https://www.theguardian.com/environment/2016/oct/14/before-the-flood-leonardo-dicaprio-hopes-his-new-film-will-inspire-climate-action

2) Director of DiCaprio’s Before The Flood documentary ‘horrified’ by Alberta oilsands

Horrified by Tar Sands
http://www.calgarysun.com/2016/10/26/director-horrified-by-alberta-oilsands-in-leonardo-dicaprios-climate-change-doc-before-the-flood

3) this is where backgrounds, perceptions, and judgments divert us all into separate “camps”. Let’s move forward with additional perspectives.

4) Emissions by Country

EPA CO2 Emissions by Country
https://www.epa.gov/ghgemissions/global-greenhouse-gas-emissions-data#Country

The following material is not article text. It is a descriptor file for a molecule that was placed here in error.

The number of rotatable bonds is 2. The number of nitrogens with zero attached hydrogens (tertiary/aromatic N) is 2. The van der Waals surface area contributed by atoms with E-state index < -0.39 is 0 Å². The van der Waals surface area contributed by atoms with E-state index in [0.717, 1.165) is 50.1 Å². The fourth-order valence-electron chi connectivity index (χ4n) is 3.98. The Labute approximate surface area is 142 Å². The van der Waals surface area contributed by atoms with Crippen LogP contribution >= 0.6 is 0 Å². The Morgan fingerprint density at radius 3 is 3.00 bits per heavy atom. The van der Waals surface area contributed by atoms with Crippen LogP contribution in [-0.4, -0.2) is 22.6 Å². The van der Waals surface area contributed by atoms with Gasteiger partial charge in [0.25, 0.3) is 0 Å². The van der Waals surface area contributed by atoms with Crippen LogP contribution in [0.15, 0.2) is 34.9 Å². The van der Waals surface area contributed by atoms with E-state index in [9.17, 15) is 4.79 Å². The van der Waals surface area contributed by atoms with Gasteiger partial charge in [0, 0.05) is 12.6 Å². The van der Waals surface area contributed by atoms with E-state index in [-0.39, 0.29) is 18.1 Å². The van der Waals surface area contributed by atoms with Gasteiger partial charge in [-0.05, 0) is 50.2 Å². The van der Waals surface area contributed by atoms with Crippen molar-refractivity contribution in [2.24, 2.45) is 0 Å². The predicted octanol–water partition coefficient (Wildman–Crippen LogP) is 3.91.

5) The oil sands industry currently accounts for approximately 0.12% of global GHG emissions. (Environment Canada 2015)

Share of Global CO2 Emissions
http://www.energy.alberta.ca/OilSands/791.asp

6) The IEA forecasts that in the next 25 years oil sands production in Canada will increase by more than three million barrels per day, “but the emissions of this additional production is equal to only 23 hours of emissions of China — not even one day,”

IEA on Oil Sands Emissions
http://business.financialpost.com/news/energy/new-emissions-from-canadas-oil-sands-extremely-low-says-ieas-chief-economist

7) Cowspiracy

What’s 10 x fossil fuel’s impact?
http://www.cowspiracy.com/

8) Transitioning

How do we go to renewables?
http://theconversation.com/phasing-out-fossil-fuels-for-renewables-may-not-be-a-straightforward-swap-54108

9) Energy Education

Primary Energy Information
http://energyeducation.ca/encyclopedia/Primary_energy

10) More energy sources including nuclear

Nuclear and other energy
http://www.nucleartourist.com/basics/why.htm